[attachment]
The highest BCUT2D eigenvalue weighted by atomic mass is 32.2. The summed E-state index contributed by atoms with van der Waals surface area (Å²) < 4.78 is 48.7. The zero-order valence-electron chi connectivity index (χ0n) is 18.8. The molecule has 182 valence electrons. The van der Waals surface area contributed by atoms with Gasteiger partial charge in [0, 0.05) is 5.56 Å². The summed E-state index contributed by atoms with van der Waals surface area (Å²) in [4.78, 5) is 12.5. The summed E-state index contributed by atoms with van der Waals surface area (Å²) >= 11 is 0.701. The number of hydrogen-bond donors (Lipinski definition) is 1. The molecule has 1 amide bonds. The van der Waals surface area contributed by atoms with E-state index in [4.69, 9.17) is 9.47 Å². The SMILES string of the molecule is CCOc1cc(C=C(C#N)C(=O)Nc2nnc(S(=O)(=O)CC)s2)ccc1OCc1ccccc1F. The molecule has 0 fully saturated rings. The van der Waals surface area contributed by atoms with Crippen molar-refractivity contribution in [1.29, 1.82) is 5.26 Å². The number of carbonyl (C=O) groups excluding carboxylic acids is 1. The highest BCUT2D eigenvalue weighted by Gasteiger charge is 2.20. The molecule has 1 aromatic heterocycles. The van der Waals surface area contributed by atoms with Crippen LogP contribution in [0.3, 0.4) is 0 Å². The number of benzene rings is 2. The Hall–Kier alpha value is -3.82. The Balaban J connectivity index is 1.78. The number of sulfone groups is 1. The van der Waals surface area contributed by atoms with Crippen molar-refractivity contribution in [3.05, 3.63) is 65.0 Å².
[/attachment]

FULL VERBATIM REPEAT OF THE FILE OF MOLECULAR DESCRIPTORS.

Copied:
The highest BCUT2D eigenvalue weighted by atomic mass is 32.2. The summed E-state index contributed by atoms with van der Waals surface area (Å²) < 4.78 is 48.7. The zero-order valence-electron chi connectivity index (χ0n) is 18.8. The molecule has 182 valence electrons. The van der Waals surface area contributed by atoms with Gasteiger partial charge in [0, 0.05) is 5.56 Å². The summed E-state index contributed by atoms with van der Waals surface area (Å²) in [4.78, 5) is 12.5. The summed E-state index contributed by atoms with van der Waals surface area (Å²) >= 11 is 0.701. The number of hydrogen-bond donors (Lipinski definition) is 1. The molecule has 1 amide bonds. The van der Waals surface area contributed by atoms with E-state index in [4.69, 9.17) is 9.47 Å². The SMILES string of the molecule is CCOc1cc(C=C(C#N)C(=O)Nc2nnc(S(=O)(=O)CC)s2)ccc1OCc1ccccc1F. The molecule has 0 fully saturated rings. The van der Waals surface area contributed by atoms with Crippen molar-refractivity contribution in [1.29, 1.82) is 5.26 Å². The number of carbonyl (C=O) groups excluding carboxylic acids is 1. The highest BCUT2D eigenvalue weighted by Gasteiger charge is 2.20. The molecule has 1 aromatic heterocycles. The van der Waals surface area contributed by atoms with Crippen LogP contribution in [0.3, 0.4) is 0 Å². The number of benzene rings is 2. The Hall–Kier alpha value is -3.82. The Balaban J connectivity index is 1.78. The number of sulfone groups is 1. The van der Waals surface area contributed by atoms with Crippen molar-refractivity contribution in [3.05, 3.63) is 65.0 Å².